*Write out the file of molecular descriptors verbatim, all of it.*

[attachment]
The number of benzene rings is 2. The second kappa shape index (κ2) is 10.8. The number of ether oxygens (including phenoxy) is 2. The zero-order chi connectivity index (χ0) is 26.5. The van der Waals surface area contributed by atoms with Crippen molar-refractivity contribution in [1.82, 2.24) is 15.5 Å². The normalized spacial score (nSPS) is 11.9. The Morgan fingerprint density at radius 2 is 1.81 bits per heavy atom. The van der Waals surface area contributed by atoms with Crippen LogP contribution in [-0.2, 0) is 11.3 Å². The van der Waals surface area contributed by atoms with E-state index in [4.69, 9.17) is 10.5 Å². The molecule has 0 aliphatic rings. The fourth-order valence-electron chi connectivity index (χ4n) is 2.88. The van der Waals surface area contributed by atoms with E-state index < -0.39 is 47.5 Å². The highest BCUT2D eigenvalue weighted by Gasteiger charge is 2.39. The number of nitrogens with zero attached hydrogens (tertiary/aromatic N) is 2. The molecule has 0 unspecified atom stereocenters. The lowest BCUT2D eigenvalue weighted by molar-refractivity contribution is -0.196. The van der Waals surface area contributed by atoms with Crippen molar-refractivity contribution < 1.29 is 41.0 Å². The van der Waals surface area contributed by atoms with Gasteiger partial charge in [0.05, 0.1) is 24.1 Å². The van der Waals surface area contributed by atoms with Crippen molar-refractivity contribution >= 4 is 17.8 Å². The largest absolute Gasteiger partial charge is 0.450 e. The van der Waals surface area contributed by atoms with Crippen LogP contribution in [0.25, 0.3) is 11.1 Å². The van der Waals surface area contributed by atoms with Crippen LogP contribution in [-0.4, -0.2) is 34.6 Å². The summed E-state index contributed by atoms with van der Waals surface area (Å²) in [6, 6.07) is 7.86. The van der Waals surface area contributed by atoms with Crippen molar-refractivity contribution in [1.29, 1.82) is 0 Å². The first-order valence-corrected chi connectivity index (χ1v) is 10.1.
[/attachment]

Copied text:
The number of benzene rings is 2. The second kappa shape index (κ2) is 10.8. The number of ether oxygens (including phenoxy) is 2. The zero-order chi connectivity index (χ0) is 26.5. The van der Waals surface area contributed by atoms with Crippen molar-refractivity contribution in [1.82, 2.24) is 15.5 Å². The normalized spacial score (nSPS) is 11.9. The Morgan fingerprint density at radius 2 is 1.81 bits per heavy atom. The van der Waals surface area contributed by atoms with Crippen LogP contribution in [-0.2, 0) is 11.3 Å². The van der Waals surface area contributed by atoms with E-state index in [4.69, 9.17) is 10.5 Å². The molecule has 0 aliphatic rings. The fourth-order valence-electron chi connectivity index (χ4n) is 2.88. The van der Waals surface area contributed by atoms with E-state index < -0.39 is 47.5 Å². The highest BCUT2D eigenvalue weighted by Gasteiger charge is 2.39. The number of nitrogens with zero attached hydrogens (tertiary/aromatic N) is 2. The molecule has 0 unspecified atom stereocenters. The lowest BCUT2D eigenvalue weighted by molar-refractivity contribution is -0.196. The van der Waals surface area contributed by atoms with Crippen molar-refractivity contribution < 1.29 is 41.0 Å². The van der Waals surface area contributed by atoms with Gasteiger partial charge in [0.05, 0.1) is 24.1 Å². The van der Waals surface area contributed by atoms with Crippen molar-refractivity contribution >= 4 is 17.8 Å². The largest absolute Gasteiger partial charge is 0.450 e. The van der Waals surface area contributed by atoms with Crippen LogP contribution in [0.25, 0.3) is 11.1 Å². The van der Waals surface area contributed by atoms with Crippen LogP contribution in [-0.4, -0.2) is 34.6 Å². The summed E-state index contributed by atoms with van der Waals surface area (Å²) in [6, 6.07) is 7.86. The van der Waals surface area contributed by atoms with Crippen molar-refractivity contribution in [1.29, 1.82) is 0 Å². The first-order valence-corrected chi connectivity index (χ1v) is 10.1.